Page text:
By Rich C. Lakeberg, Ottawa County
Water – it’s one of the building blocks of life, and Michiganders are surrounded by it. With more than 3,000 miles of Great Lakes shoreline, one may assume Michigan could never face a water shortage.
But Ottawa County is facing such a challenge. To understand why, we need to look underground.
In Ottawa County, and in much of Michigan, municipal water drawn from the Great Lakes is only available to those near a city. In rural areas, drinking water is sourced from aquifers — pockets of saturated soil 50 to 350 feet below ground that are not connected to Lake Michigan.
Locally, there are two types of aquifers: glacial and bedrock. Glacial aquifers are the preferred well source; but when glacial sources aren’t available, bedrock aquifers are tapped. Normally, aquifers are replenished with rainwater. However, in many areas of Ottawa County, clay deposits block rainwater from reaching the bedrock aquifer.
“Based on seven years of scientific study, we’ve learned drinking water in the bedrock aquifer isn’t being replenished as quickly as it’s being removed,” said Paul Sachs, director of the Ottawa County Planning and Performance Improvement Department. In some instances, wells have run dry; in others,briny sediment has been pulled from the bottom, damaging plumbing and affecting water quality. To protect our groundwater from further decline, we need the community’s help to reduce outdoor water use.
As the weather warms, our attention turns to our yards. EPA data shows, on average, 30 percent of Americans’ daily water consumption is outdoors. By changing our landscaping habits, we can save H20.
Consider these tips to protect local water resources:
Smart irrigation – You may have a sprinkler system on a timer that runs rain or shine. By installing smart devices like rain sensors or a weather-based irrigation controller, thousands of gallons can be saved per year.
Rain barrels – Catch rain runoff to water your landscaping. The barrel can be connected directly to an irrigation system, or soaker hoses can be attached.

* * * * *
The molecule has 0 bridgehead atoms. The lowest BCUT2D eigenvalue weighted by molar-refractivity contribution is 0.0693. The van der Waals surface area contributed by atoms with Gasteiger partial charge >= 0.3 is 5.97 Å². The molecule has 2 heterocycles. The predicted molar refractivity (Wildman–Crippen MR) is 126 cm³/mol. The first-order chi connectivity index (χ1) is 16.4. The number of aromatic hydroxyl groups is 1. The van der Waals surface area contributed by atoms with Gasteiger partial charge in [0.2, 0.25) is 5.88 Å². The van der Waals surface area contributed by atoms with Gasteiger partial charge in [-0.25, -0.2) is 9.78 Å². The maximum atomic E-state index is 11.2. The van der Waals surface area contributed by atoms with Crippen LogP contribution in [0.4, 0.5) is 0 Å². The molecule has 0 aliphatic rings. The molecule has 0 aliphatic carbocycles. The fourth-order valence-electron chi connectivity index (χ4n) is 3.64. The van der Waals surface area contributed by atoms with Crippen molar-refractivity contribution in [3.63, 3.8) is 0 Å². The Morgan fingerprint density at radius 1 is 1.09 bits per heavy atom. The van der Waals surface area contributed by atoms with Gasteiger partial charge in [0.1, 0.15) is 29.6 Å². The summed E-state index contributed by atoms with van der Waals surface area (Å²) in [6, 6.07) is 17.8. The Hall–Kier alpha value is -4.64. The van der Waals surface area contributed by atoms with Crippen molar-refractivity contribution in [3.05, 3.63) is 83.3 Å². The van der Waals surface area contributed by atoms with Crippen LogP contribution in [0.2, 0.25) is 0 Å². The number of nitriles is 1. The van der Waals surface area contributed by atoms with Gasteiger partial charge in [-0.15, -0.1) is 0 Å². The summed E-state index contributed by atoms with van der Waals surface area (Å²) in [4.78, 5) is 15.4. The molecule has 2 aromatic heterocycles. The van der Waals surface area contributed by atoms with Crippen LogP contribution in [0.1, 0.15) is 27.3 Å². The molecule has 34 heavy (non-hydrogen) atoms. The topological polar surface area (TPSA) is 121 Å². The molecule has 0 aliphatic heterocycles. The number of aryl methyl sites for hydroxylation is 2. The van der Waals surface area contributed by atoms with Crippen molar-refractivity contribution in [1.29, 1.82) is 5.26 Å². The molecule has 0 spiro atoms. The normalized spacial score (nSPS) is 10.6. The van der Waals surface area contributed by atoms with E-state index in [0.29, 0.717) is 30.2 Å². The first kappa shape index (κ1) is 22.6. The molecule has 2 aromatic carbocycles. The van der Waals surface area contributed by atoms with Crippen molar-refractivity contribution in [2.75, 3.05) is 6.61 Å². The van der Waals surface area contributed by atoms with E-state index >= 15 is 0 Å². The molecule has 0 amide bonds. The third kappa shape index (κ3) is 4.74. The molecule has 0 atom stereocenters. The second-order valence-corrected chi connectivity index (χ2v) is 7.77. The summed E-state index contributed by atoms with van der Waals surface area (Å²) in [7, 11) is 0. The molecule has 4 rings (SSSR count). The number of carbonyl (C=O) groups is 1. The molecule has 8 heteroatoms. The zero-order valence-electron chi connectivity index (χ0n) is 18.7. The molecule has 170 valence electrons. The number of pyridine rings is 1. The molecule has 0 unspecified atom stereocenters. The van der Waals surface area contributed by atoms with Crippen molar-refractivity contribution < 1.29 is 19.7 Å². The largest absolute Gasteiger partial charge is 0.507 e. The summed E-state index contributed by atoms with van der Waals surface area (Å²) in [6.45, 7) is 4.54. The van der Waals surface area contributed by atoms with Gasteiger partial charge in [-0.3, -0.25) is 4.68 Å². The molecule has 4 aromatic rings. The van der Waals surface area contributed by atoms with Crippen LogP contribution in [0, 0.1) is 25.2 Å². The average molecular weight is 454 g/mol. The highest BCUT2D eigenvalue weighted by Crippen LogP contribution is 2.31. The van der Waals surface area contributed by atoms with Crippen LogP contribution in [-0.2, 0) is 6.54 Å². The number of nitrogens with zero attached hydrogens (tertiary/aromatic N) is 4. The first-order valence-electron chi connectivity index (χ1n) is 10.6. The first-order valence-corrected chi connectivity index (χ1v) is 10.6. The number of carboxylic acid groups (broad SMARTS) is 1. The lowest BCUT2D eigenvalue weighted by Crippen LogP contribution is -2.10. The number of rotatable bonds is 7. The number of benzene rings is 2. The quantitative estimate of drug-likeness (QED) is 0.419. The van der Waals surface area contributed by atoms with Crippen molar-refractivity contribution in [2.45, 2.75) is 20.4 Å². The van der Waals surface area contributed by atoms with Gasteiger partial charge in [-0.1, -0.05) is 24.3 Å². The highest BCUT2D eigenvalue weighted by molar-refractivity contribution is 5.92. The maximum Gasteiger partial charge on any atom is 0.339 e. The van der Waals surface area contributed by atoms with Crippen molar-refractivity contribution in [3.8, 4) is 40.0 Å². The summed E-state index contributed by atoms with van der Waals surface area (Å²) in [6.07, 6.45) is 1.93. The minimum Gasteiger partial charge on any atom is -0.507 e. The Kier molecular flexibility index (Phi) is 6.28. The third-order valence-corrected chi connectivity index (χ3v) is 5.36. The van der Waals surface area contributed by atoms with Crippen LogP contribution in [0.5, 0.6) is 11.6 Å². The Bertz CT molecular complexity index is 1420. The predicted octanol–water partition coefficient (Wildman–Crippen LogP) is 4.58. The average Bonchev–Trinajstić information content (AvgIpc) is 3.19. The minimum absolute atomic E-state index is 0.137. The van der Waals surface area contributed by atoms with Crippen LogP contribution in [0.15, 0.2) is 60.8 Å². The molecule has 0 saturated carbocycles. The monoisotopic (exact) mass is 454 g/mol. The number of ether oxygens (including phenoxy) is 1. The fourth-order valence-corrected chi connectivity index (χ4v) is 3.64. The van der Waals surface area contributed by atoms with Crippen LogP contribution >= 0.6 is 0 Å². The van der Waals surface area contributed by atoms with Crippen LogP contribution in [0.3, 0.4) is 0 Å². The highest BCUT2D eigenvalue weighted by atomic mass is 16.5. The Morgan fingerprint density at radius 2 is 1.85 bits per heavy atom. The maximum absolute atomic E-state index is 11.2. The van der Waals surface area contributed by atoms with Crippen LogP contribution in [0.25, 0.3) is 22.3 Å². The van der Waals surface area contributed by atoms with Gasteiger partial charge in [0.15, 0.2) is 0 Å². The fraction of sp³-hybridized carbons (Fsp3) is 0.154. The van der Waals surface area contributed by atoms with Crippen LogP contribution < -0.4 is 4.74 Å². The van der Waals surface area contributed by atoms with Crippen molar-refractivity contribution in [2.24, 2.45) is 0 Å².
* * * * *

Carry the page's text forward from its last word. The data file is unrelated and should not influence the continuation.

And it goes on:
Consider replacing your grass lawn – Slow-growing groundcovers such as buffalo grass or clover can provide a green space that needs less water and mowing.
Shrink your lawn – Traditionally, turf grass covers the majority of a yard. Consider planting turf only where it’s needed. Low-traffic areas can be converted to gardens or buffers.
Plant native gardens – Consider replacing exotic plants ill-suited to our climate with natives that need little water, enrich the soil, and provide habitat.
By taking a few steps to reduce water use in our yards today, we can join in on the effort to ensure Ottawa County residents and stakeholders have permanent, sustainable access to clean water. For more information on Ottawa County’s groundwater challenges and what’s being done to address them, visit miottawa.org/groundwater.
Rich C. Lakeberg is a communications specialist for the Ottawa County Planning and Performance Improvement Department, which uses tax dollars to deliver county programs and services for residents, visitors, and businesses through thorough planning and thoughtful evaluation.
ABOUT THIS SERIES
Living Sustainably is a collection of community voices sharing updates about local sustainability initiatives. It is presented by the Holland-Hope College Sustainability Institute, a joint project of Hope College, the City of Holland and Holland Board of Public Works. Go to www.hope.edu/sustainability-institute for more information.
This Week’s Sustainability Framework Theme
Environmental Awareness/Action: Environmental education and integrating environmental practices into our planning will change negative outcomes of the past and improve our future.